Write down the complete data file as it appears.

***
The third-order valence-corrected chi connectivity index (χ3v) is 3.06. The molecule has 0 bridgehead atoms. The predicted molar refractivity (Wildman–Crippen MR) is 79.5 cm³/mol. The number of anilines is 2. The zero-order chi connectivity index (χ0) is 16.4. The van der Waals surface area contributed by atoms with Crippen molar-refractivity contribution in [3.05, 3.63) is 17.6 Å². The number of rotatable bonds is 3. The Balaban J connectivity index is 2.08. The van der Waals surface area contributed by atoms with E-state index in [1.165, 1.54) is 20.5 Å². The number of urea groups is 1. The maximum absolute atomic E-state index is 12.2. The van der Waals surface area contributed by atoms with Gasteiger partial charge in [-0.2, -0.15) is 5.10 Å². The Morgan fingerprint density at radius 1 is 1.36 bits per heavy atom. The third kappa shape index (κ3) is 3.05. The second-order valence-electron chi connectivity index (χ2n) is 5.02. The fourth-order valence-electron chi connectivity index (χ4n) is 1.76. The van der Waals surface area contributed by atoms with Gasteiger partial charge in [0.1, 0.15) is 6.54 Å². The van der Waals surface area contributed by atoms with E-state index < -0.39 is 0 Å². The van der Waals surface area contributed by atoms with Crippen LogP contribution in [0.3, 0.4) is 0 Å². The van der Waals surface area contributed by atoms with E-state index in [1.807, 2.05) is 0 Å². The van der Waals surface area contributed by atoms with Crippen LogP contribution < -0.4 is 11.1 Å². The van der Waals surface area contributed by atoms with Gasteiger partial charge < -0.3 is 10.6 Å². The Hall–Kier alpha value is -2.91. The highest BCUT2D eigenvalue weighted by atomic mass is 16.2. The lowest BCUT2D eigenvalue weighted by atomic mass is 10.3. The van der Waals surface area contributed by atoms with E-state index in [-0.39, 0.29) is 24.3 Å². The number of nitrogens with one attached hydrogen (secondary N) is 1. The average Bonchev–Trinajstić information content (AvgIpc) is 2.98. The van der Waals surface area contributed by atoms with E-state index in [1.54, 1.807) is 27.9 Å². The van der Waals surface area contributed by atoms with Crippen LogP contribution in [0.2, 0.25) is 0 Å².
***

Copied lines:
The third-order valence-corrected chi connectivity index (χ3v) is 3.06. The molecule has 0 bridgehead atoms. The predicted molar refractivity (Wildman–Crippen MR) is 79.5 cm³/mol. The number of anilines is 2. The zero-order chi connectivity index (χ0) is 16.4. The van der Waals surface area contributed by atoms with Crippen molar-refractivity contribution in [3.05, 3.63) is 17.6 Å². The number of rotatable bonds is 3. The Balaban J connectivity index is 2.08. The van der Waals surface area contributed by atoms with E-state index in [1.165, 1.54) is 20.5 Å². The number of urea groups is 1. The maximum absolute atomic E-state index is 12.2. The van der Waals surface area contributed by atoms with Gasteiger partial charge in [-0.2, -0.15) is 5.10 Å². The Morgan fingerprint density at radius 1 is 1.36 bits per heavy atom. The third kappa shape index (κ3) is 3.05. The second-order valence-electron chi connectivity index (χ2n) is 5.02. The fourth-order valence-electron chi connectivity index (χ4n) is 1.76. The van der Waals surface area contributed by atoms with Gasteiger partial charge in [0.1, 0.15) is 6.54 Å². The van der Waals surface area contributed by atoms with E-state index < -0.39 is 0 Å². The van der Waals surface area contributed by atoms with Crippen LogP contribution in [0.3, 0.4) is 0 Å². The van der Waals surface area contributed by atoms with E-state index in [1.807, 2.05) is 0 Å². The van der Waals surface area contributed by atoms with Crippen LogP contribution < -0.4 is 11.1 Å². The van der Waals surface area contributed by atoms with Gasteiger partial charge < -0.3 is 10.6 Å². The Hall–Kier alpha value is -2.91. The highest BCUT2D eigenvalue weighted by atomic mass is 16.2. The lowest BCUT2D eigenvalue weighted by atomic mass is 10.3. The van der Waals surface area contributed by atoms with E-state index in [-0.39, 0.29) is 24.3 Å². The number of nitrogens with one attached hydrogen (secondary N) is 1. The average Bonchev–Trinajstić information content (AvgIpc) is 2.98. The van der Waals surface area contributed by atoms with E-state index in [1.54, 1.807) is 27.9 Å². The van der Waals surface area contributed by atoms with Crippen LogP contribution in [0.2, 0.25) is 0 Å².